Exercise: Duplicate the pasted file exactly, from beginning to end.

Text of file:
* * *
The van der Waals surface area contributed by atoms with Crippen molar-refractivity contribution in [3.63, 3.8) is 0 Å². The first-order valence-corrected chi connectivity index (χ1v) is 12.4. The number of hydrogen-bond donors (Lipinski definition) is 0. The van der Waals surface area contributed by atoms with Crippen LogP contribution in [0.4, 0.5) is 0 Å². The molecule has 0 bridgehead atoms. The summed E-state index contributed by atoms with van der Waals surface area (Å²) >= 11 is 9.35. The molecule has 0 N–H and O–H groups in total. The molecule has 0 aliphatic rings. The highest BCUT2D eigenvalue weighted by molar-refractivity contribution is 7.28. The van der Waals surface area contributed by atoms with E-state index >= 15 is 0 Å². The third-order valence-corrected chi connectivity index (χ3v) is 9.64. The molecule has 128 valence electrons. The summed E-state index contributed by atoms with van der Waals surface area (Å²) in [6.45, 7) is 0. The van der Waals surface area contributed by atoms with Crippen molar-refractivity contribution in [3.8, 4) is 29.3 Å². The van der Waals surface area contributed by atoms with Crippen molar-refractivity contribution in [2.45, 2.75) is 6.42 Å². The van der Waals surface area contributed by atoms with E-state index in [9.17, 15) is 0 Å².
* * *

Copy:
The van der Waals surface area contributed by atoms with Crippen molar-refractivity contribution in [3.63, 3.8) is 0 Å². The first-order valence-corrected chi connectivity index (χ1v) is 12.4. The number of hydrogen-bond donors (Lipinski definition) is 0. The van der Waals surface area contributed by atoms with Crippen LogP contribution in [0.4, 0.5) is 0 Å². The molecule has 0 bridgehead atoms. The summed E-state index contributed by atoms with van der Waals surface area (Å²) >= 11 is 9.35. The molecule has 0 N–H and O–H groups in total. The molecule has 0 aliphatic rings. The highest BCUT2D eigenvalue weighted by molar-refractivity contribution is 7.28. The van der Waals surface area contributed by atoms with E-state index >= 15 is 0 Å². The third-order valence-corrected chi connectivity index (χ3v) is 9.64. The molecule has 128 valence electrons. The summed E-state index contributed by atoms with van der Waals surface area (Å²) in [6.45, 7) is 0. The van der Waals surface area contributed by atoms with Crippen molar-refractivity contribution in [3.8, 4) is 29.3 Å². The van der Waals surface area contributed by atoms with Crippen molar-refractivity contribution in [2.45, 2.75) is 6.42 Å². The van der Waals surface area contributed by atoms with E-state index in [9.17, 15) is 0 Å².